Archive for June 12, 2012


By Karlos Zurutuza

TRIPOLI, Sep 6, 2011 (IPS) – Libyan children will go back to school without Muammar Gaddafi’s ubiquitous presence, despite a lack of new books.

“We know the challenges ahead will be massive but I’ve never been so happy at the beginning of the school term,” primary school teacher Ahlam Saadi tells IPS. “I can hardly wait to teach in freedom,” adds the 35-year-old from Tripoli.

Staff at Shoala Primary School in Tripoli’s Dahra district greet one another emotionally; the school is five minutes walk from the capital’s main Martyrs’ square. Colleagues hug each other, and many are in tears. Celebrations by teachers outside the school have the feel of weddings.

As the school term begins, teachers sit down to agree schedules and take administrative decisions. But the first decision has been taken unanimously before anyone set foot inside the building.

“We’ve decided to rename our school ‘Ayman Tuman’ in the memory of our colleague’s dead son,” says Salwah Talah. She has almost lost her voice after a massive demonstration by women at Martyrs’ Square the previous night. The Arabic teacher introduces us to Zeynab Tuman, the mother of the 22-year-old who was killed.

“Ayman was shot by the Qatiba – local militia loyal to Gaddafi – after the evening prayers on Feb. 20,” Zeynab recalls. “He had also been a student here.” The school, and people in the city, remember Ayman as “Tripoli’s first martyr”.

Through the tragedy of the loss, the 50-year-old teacher says she “couldn’t be happier” about the renaming of the school.

The 15 women teachers – all dressed in black and wearing colorful scarves – finally step into the building. Some are missing, and teachers say they won’t resume classes this year and, very likely, never again. Not at Ayman Tuman Primary School.

“The teachers of ‘Education for the Yamahiria’ – the subject through which Libyan children have been indoctrinated for the last four decades – obviously won’t come back,” says school manager Jamal Tabi. “Needless to say, all of them were loyal to Gaddafi, and some even joined the Qatiba.”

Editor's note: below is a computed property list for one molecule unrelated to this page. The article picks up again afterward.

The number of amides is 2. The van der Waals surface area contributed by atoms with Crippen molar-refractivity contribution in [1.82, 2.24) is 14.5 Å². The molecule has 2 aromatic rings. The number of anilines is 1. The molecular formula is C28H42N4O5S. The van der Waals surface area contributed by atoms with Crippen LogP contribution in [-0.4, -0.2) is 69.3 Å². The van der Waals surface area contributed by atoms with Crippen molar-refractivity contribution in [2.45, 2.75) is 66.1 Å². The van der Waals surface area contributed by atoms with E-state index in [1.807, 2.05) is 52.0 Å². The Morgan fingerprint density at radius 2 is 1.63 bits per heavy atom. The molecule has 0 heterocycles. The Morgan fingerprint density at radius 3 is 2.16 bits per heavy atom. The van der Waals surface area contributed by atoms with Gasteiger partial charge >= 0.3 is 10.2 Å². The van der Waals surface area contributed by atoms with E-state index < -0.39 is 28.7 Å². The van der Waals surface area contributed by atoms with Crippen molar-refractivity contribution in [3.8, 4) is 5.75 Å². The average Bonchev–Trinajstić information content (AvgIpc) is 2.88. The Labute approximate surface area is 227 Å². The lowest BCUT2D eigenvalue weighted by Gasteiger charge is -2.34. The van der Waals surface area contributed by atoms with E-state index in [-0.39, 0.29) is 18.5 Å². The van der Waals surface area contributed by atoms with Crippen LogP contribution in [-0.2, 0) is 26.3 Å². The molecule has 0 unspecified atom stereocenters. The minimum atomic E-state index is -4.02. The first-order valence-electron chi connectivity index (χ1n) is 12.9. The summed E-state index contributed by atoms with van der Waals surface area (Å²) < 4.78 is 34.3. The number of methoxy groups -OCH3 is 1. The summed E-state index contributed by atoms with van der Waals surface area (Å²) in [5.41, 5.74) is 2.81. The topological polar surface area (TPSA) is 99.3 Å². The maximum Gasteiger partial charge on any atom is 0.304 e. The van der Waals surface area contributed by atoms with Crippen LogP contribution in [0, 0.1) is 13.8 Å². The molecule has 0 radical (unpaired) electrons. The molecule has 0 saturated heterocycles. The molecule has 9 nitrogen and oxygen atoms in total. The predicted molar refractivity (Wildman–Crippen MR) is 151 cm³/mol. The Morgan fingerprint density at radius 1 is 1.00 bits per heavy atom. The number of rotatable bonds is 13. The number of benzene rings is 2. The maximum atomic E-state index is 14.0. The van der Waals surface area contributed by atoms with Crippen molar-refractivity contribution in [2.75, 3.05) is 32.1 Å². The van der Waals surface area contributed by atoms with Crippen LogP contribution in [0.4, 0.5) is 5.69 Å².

Tabi takes us on a tour of the school. The most eloquent change is the removal of Gaddafi’s portrait.

“It was mandatory to place it in front of you, never behind,” Tabi recalls. Now, the large tricolor flag of the rebels has been spread at the site. It also helps cover the bullet holes on the window behind.

Tabi has been preparing to receive rebel general Ali Ashur, who visited the school with half a dozen armed men escorting.

“We’ve been touring the schools around the city to make sure security is not an issue any more,” Gen. Ashur tells IPS. Paradoxically enough, the general wearing camouflage fatigues still sporting the ousted regime’s insignia on his shoulders.

“We all do until Benghazi gives us the new uniform,” says the officer.

Every reminder of the previous regime has been removed in Ayman Tuman: no more portraits of the leader or green flags of the Yamahiria – a word invented by Gaddafi meaning “the republic of the masses”. The last two copies of Gaddafi’s ‘Green Book’ are given away to visitors as souvenirs.

Further stages in the transformation process will be harder to carry out. It’s just about two weeks since the rebels took over the country’s capital, and teachers have hardly had any time to adapt the school material to the new times.

“Subjects such as maths or chemistry do not pose any risk but we will have to watch with the history books,” says Tabi. New books being printed in Behghazi should arrive in less than a month, he adds.

Several offices, including the school library, were ransacked by Gaddafi’s troops in violent searches before the city fell.